Inconsistent Characters

Revisions for our novels should include a complete read-through for repetitions and inconsistencies. What do we mean by the latter? You’ll want to take a look at your characters to see if they are behaving in a manner consistent with their personality. As a writer, this should be an essential part of your self-editing process. Below are some examples.

Inconsistent Characters

What’s wrong with this passage?

Dalton went for his gun, but Marla slapped his hand away. “Don’t risk it. You don’t know what we’re up against yet. And they won’t know you’re armed.”

Marla would never slap Dalton’s hand away. He’s a police officer. He knows his business. He’s allowed her to come along on a night mission, which she shouldn’t jeopardize this way.

Often it’s my critique group that catches these kinds of mistakes. In this case, I read those sentences and frowned. Wait a minute. Marla would never do this. I went back and changed it.

Ditto for Marla acting dumb. My editor has caught me on this one more than a few times. “Marla is too smart not to figure this out when everyone else knows what’s going on.” She isn’t acting in character when she’s too dense. Same goes for Dalton. Should he let Marla accompany him to interview suspects without protesting or finding an important reason for her to come along?

This also goes for mannerisms of speech. Your rough-around-the-edges hero isn’t going to suddenly say, “Oh, good heavens.” His dialogue should be consistent with his personality.

Here are more examples from my current work-in-progress. Marla and Dalton are talking about the victim.

“That would have given someone plenty of time to whack her on the head and get away,” Dalton said.

“Do you truly believe another person did this to her?” Marla’s glance darted to the rows of strawberry plants, the water-lined canal, and the tall sugar cane. Was the culprit watching them from some hidden viewpoint? Should they be worried he might return?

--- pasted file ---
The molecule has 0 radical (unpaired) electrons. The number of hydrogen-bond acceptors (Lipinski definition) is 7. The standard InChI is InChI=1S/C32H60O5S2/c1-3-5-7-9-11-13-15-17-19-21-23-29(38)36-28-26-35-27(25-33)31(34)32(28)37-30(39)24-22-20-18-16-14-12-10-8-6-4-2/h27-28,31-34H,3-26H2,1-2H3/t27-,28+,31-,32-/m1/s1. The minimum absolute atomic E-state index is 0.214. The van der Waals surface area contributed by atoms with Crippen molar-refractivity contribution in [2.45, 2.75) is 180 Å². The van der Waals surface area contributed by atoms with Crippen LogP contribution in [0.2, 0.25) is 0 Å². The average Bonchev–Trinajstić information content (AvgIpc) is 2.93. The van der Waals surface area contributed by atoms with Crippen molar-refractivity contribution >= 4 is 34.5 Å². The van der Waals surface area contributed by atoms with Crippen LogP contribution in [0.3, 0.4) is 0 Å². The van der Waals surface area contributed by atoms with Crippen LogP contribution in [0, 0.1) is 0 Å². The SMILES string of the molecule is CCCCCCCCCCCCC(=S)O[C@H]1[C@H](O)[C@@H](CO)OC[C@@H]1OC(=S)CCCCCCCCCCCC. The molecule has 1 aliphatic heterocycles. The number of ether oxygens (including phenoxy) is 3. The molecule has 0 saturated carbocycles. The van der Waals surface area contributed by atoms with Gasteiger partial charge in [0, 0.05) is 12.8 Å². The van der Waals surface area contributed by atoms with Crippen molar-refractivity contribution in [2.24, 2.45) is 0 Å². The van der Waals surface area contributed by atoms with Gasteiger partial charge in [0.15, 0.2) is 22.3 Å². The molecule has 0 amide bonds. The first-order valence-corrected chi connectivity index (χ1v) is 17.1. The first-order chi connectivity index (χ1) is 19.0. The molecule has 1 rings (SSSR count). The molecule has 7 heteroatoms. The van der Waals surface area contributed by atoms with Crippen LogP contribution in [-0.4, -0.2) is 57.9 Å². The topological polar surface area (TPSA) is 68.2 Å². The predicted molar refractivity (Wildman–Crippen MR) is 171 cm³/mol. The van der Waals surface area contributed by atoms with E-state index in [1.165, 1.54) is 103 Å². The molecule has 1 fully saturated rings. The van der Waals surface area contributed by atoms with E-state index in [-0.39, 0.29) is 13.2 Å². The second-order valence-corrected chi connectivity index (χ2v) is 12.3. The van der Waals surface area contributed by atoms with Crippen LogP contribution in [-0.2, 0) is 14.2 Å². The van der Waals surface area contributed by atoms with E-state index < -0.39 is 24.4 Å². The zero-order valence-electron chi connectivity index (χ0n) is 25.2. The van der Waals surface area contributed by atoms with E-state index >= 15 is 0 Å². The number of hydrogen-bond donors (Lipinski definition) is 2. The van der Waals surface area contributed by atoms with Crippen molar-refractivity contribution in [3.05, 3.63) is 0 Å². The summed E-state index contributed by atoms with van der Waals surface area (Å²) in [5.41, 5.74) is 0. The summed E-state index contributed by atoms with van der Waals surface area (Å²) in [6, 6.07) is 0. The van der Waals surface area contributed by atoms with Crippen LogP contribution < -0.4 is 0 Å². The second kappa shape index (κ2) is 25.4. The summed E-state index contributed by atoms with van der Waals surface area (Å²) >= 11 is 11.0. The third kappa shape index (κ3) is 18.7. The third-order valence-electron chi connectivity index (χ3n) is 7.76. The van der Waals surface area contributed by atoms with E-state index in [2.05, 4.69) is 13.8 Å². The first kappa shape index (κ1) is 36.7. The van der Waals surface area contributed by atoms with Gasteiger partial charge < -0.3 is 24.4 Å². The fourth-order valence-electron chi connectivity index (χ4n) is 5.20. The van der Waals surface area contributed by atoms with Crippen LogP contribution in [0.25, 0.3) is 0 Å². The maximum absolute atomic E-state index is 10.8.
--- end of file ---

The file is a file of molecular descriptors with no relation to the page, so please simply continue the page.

My editor said, It’s obvious another person did this to her. Could the woman whack herself on the back of her head?

“This injury is indicative of a blow to the back of the head,” Dalton replied. “The medical examiner will determine the exact cause of death, though.”

Would he say this to Marla when the gash is evident? Not according to my editor, who wrote, “This is another dumb remark. Of course matted blood to the back of the head is “indicative” of a blow to the back of the head!!!”

I’m lucky my editor isn’t afraid to call the shots as she sees them. She’s always right. Here is my rewrite. See what you think:

“So that would have given someone plenty of time to whack her on the head and get away.”

“Are you certain the blow is what killed her?” Marla’s glance darted to the rows of strawberry plants, the water-lined canal, and the tall sugar cane. Was the culprit watching them from some hidden viewpoint? Should they be worried he might return?

“That’s not for me to say, but it would be my best guess. The medical examiner will determine the exact cause of death.”

We hope to catch these errors during the revision process. What we write during the heat of the story-making process doesn’t always pass muster when examined under the editorial microscope.

 

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Writing Effective Dialogue

You’ve finished writing your book and are ready to start self-edits. What should you be examining in each conversation? Here are 14 tips to help you write more effective dialogue.

conversation

All conversations should have a purpose.
Dialogue is a great way to start a story and provide an opening hook. You’ll want to keep the pace moving forward. Besides backstory and flashbacks, there’s nothing that kills pacing more than meandering dialogue. Conversations should reveal information, advance the plot, deepen characterization, create conflict, offer comic relief, or present new insights. Long passages of dialogue where nothing happens will make your reader wonder when the story will move ahead.

Vary your techniques.
Information exchanges don’t have to be straightforward. Revelations can be tricked, teased, or threatened out of a character. Have your heroine blurt out something in the heat of the moment. Or have two characters discuss a situation and reach a new conclusion together. What you want to avoid is an info dump. Even at the end of a thriller or mystery where you have to reveal the How-Done-It about the crime, don’t just have the killer stand there pointing a gun at your hero while rattling off his confession. Save some of this info for the final wrap scene, where your hero reflects on events with another character and comes to an insight that brings growth and change.